Interim Principal Steps In

The Amagansett School Board has appointed Thomas Lamorgese, formerly a principal of the East Hampton Middle School, to serve as interim principal following the sudden resignation of Robert Brisbane on May 30. The board voted to appoint Mr. Lamorgese, on the recommendation of Eleanor Tritt, the district’s superintendent, at its meeting on Tuesday. The appointment was retroactive to Monday.

Mr. Lamorgese holds permanent certifications in school district administration and mathematics, chemistry, physics, Russian, and biology and general science for grades 7 to 12.

The board held its meeting in the school gym, where Marian Greene, a special education teacher, was honored for 25 years of dedicated service, and sixth-grade students were also recognized.

“We’re honored to be presenting our sixth grade with medals from veterans,” Ms. Tritt said. The American Legion, she said, awards students “who best display qualities of Americanism and citizenship. Americanism can be defined as love for America, pride in country and flag, and love for history.”

Olivia Davis was given the Citizenship award, Mimi Fowkes the Americanism Award, Tiana Treadwell the Auxiliary Citizenship Award, and Michael Pratt the Auxiliary Americanism Award.

The Everit Albert Herter post of the Veterans of Foreign Wars in East Hampton also honored sixth graders. Devon Merritt was recognized with the V.F.W.’s Outstanding Student Leadership Award, and Lily Morgan was given the Scholastic Achievement Award. Kathy Solomon, the third-grade teacher, presented the Lloyd N. Peak Award to Maya Poblete.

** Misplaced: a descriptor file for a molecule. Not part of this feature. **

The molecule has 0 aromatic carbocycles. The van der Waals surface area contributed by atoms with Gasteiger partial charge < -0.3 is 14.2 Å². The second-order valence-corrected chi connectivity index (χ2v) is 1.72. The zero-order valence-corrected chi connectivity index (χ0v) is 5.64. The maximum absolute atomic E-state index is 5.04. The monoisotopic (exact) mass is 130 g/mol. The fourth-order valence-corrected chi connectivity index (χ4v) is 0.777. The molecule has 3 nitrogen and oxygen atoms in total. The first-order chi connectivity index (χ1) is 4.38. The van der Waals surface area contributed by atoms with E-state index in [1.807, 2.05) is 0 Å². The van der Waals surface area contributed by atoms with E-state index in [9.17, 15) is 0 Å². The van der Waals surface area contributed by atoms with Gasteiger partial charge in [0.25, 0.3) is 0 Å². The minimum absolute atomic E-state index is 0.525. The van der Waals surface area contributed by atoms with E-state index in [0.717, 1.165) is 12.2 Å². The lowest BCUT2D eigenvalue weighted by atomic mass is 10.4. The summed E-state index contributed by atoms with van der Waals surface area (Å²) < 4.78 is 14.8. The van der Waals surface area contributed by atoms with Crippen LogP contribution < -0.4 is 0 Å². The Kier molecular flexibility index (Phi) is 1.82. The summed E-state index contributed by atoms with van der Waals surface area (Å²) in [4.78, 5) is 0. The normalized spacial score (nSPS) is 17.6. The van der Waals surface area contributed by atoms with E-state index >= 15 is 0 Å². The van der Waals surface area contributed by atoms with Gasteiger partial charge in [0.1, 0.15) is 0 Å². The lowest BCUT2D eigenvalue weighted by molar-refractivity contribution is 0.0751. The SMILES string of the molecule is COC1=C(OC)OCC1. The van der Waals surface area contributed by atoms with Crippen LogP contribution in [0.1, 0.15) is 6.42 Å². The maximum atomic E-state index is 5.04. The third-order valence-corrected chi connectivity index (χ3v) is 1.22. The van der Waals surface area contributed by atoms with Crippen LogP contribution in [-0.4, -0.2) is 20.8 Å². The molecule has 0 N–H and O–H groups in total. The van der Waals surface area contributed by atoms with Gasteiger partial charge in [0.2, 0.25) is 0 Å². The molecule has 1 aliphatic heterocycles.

While supportive of the board and administration, some parents in attendance described a “confusing” school year and questioned the prevalence of substitute teachers and the abrupt departure of Mr. Brisbane, whom several have described as popular and respected by parents and their children.

“It seems like there’s this revolving door, specifically in the gymnasium,” said Jennifer Brew, a parent. “What’s happening with the staff, and are they happy?”

“We’re not at liberty to discuss personnel in board meetings,” said Victoria Smudzinski, the board’s president.

Sometimes, Ms. Tritt said, “we need to call on our staff to perform other responsibilities which we must comply with. It’s the superintendent’s responsibility to assign staff as necessary to accomplish those responsibilities.” With a new principal, she said, the administration hopes to establish a more consistent routine.

Charlotte Sasso, a parent liaison who serves on a shared decision-making committee at the school, praised the board for its commitment and said that it has parents’ wholehearted support. “It was just a confusing year,” she said. “There’s been chatter. It’s best to be open and honest and discuss these things. . . . Any input that you need, we’re here to give it.”

“We are a little district,” said Mary Lownes, a board member. “A lot of our staff do a lot of different things. We don’t have a huge back office. . . . We’re doing the best we can with the situations presented to us.”